Apart from teaching at Loughborough University, Professor Hall has held visiting lectureships at Birmingham University, Leicester University, Nottingham University, Sheffield University (Management School), City University Business School, Malta University and the Hong Kong and Shanghai Banking Corporation (London office). He has also acted as an External Examiner at Derby University, Manchester University Business School, Sheffield University (City College, Thessaloniki) and the European Business School (London).

Over the years, Professor Hall has been awarded research grants by the Bank of England, the British Academy, the British Council, the Caisse des Depots et Consignations, the Daiwa Anglo-Japanese Foundation, the Japan Society for the Promotion of Science, the Nuffield Foundation and the Hong Kong Institute for Monetary Research.

Research Interests:
‘Did the Market Signal Impending Problems at Northern Rock?  An Analysis of Four Financial Instruments’ (with P. Hamaleinen, B. Howcroft and A. Pop), (2010), European Financial Management (forthcoming).

''Productivity Changes and Risk Management in Indonesian Banking: A Malmquist Analysis'' (with M. Hadad, K. Kenjegalieva, W. Santoso and R.Simper), (2011), Applied Financial Economics, iFirst, February.

‘Banking Efficiency and Stock Market Performance:  An Analysis of Listed Indonesian Banks’ (with M Hadad, K Kenjegalieva, W Santoso and R Simper), (2010), Review of Quantitative Finance and Accounting (forthcoming).DOI: 10.1007/s11156-010-0192-1.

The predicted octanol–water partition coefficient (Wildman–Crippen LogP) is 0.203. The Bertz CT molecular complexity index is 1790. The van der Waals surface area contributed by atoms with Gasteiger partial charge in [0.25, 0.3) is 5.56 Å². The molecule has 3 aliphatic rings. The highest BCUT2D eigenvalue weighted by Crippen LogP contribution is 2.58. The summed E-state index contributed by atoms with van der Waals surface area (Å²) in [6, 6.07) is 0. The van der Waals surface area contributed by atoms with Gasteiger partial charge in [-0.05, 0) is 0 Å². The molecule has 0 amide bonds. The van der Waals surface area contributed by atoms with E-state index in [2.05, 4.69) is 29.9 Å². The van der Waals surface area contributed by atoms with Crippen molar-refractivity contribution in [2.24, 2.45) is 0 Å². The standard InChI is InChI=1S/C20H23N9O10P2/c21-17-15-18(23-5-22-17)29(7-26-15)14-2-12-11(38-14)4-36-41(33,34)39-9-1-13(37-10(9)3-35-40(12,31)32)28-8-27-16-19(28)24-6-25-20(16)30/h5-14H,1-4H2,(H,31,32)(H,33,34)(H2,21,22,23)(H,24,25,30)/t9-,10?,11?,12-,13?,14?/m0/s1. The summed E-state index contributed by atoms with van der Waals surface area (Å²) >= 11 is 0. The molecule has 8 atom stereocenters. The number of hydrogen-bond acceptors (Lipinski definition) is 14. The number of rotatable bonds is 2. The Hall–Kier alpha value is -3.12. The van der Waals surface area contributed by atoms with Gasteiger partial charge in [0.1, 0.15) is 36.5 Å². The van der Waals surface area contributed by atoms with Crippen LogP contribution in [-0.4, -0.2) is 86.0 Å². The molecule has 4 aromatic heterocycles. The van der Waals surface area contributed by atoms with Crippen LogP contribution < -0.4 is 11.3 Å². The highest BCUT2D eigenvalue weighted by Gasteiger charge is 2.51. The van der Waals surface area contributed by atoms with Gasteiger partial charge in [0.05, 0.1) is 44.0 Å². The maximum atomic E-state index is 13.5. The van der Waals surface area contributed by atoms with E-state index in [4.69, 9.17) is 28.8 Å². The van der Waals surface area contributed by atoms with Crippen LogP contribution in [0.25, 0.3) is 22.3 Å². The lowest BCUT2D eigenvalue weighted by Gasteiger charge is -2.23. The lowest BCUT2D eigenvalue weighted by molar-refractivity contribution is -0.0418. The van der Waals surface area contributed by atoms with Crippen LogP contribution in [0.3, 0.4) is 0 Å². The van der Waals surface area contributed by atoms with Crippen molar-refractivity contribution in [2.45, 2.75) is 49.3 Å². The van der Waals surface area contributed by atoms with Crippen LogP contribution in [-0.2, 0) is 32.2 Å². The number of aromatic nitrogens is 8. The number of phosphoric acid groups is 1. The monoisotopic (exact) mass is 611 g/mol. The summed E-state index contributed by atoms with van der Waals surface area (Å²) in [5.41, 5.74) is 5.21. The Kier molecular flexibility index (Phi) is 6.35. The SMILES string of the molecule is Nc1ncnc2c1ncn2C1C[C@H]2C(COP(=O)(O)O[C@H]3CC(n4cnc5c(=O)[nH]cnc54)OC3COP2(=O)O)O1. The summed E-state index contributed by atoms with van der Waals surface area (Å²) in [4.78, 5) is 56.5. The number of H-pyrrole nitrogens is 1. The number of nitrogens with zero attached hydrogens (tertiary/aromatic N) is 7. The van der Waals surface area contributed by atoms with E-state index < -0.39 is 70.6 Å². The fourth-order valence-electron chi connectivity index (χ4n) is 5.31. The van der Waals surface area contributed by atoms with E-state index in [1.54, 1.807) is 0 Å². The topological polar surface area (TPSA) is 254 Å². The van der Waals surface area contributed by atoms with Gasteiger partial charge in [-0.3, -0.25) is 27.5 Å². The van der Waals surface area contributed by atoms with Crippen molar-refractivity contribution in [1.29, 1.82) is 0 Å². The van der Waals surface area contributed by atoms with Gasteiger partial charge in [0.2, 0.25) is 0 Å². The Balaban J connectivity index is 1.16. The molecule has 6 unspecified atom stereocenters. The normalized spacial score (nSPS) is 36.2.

''Expectations and the Inertia of Inflation: The Case of Indonesia'' (with R. Wimanda and P. Turner), (2011), Journal of Policy Modeling, In press. DOI: 10.1016/j.polmod.2010.08.009.

‘Using the Artificial Neural Network to Assess Bank Credit Risk: A Case Study of Indonesia’ (with L. Moorena, D. Muljawan and Suprayogi), (2010), Applied Financial Economics(forthcoming). DOI: 10.1080/09603100903018760.

‘Should A Mandatory Subordinated Debt Policy Be Introduced In The United Kingdom? Evidence from the Issuance Activity of Banks and Building Societies’ (with P. Hamaleinen and B. Howcroft), (2010), Contemporary Economic Policy, Vol.28, No.2, pp. 240-263, April. 

'Bank Modelling Methodologies: A Comparative Non-parametric Analysis of Efficiency in the Japanese Banking Sector’ (with L. Drake and R. Simper), (2009), Journal of International Financial Markets, Institutions and Money, Vol. 19, No.1, pp.1-15, February.

Consultancy experience

2000 Team leader for a project entitled ‘A Deposit Insurance Scheme for China’. The work was carried out for Maxwell Stamp Associates on behalf of the World Bank and the People’s Bank of China.

2002/03 Consultant to Bank Indonesia (the Central Bank of Indonesia) on the issues surrounding the separation of monetary policy from banking supervision and on the design of deposit protection schemes.

2004 Consultant to Bank Indonesia on the design of a supervisory ratings system for Islamic banks

2005 Consultant to Bank Indonesia on the ‘Future Indonesian financial System Architecture’

2012 Consultant to the Islamic Development Bank on the development of financial Sector Assessment Programmes (FSAPs) for Islamic financial institutions